The Rohirrim speak of Lórien with dread. Most of us remember Éomer's comment on Galadriel, "few escape her nets", because Gimli (in the books) nearly comes to blows with him over it. But it's easy to dismiss all of it as old wives' tales just as Gandalf warns not to do.
Thus Faramir to Frodo:
'The Edain, the fathers of the Númenoreans, fought besides the Elves in the first wars, and were rewarded by the gift of the kingdom in the midst of the Sea, within sight of Elvenhome. But in Middle-Earth Men and Elves became estranged in the days of darkness, by the arts of the Enemy, and by the slow changes of time in which each kind walked further down sundered roads. Men now fear and misdoubt the Elves, and yet know little of them. And we of Gondor grow like other Men, like the men of Rohan; for even they, who are foes of the Dark Lord, shun the Elves and speak of the Golden Wood with dread.
'Yet there are among us still some who have dealings with the Elves when they may, and ever and anon one will go in secret to Lórien, seldom to return. Not I. For I deem it perilous now for mortal man wilfully to seek out the Elder People. Yet I envy you that you have spoken with the White Lady.'
That can't just be talking about Aragorn/Thorongil, whose wanderings were known to Faramir's father. Faramir says men have gone on more than one occasion, and also that sometimes they come back and evidently report where they've been. It also sounds like some people within his own lifetime have gone. "Some of us still have dealings..." is present tense. Faramir can't be revealing news of Boromir's journey to Rivendell; he and Frodo were already discussing it.
This is fascinating: would Celeborn or Galadriel let men in? What sort of men?
There's precedent, of course. The refugees of Beleriand who settled in Lothórien treat it as if it were an echo of Doriath, from which most of them fled. Galadriel has taken Melian's role to protect, preserve, and hide the forest realm using Nenya to supplement her own power. And Celeborn, distinguished by counsel, wisdom, and judgement, attempts to follow Thingol. If anything Celeborn is a more careful judge of character (although wary of dwarves, at whose hands Thingol met his end). I cannot help but notice the geography of the Silverlode, a bit like the crossings of Teiglin, and that the Fellowship come in via the northwest corner, which would be the equivalent of Brethil.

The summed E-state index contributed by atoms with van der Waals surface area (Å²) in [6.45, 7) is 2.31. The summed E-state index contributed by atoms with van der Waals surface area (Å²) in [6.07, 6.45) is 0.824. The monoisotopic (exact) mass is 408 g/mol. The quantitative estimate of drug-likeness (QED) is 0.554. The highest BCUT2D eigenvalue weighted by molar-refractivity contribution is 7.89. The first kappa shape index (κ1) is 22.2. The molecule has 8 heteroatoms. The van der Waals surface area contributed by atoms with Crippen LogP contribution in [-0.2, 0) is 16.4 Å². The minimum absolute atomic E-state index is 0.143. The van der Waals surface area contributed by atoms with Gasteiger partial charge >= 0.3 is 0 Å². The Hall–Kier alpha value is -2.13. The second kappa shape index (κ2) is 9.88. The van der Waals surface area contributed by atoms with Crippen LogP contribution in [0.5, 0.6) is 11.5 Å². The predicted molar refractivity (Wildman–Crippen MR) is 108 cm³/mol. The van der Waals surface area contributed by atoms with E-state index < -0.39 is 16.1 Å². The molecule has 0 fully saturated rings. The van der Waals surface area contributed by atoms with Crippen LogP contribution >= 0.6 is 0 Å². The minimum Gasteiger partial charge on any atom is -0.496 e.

Beren came in that way. Haleth's people settled there. The route from that corner to Thingol's stronghold was much the same as to Caras Galadhon, although Doriath was greater.
Celeborn and Galdriel lived in Doriath. They saw Beren. They saw Túrin. They might have witnessed Haleth's proud words to Thingol, and certainly knew her people were charged with guarding Doriath's northwest border, a duty they performed with honor while that kingdom lasted. Galadriel's brother was a devoted advocate of the Edain. Did his sister share some of his sentiments? Certainly she favors Aragorn as one worthy of Beren's heritage. And Celeborn seems to judge people impartially, when not rattled by a Balrog on his doorstep on the eve of war.
So one must speculate.
And obviously I have — that's the grounds for Haleth Fíriel's position in Not Lightly Do the Leaves of Lórien Fall. But when I started writing, I only remembered Éomer's comments, not Faramir's. Most of Gondor has come to believe as Rohan. But some, like Elendil and the Elf-friends of old in Númenor, still meet with the Galadhrim in secret.
Don't you wish Tolkien had pursued that plotline a little more?
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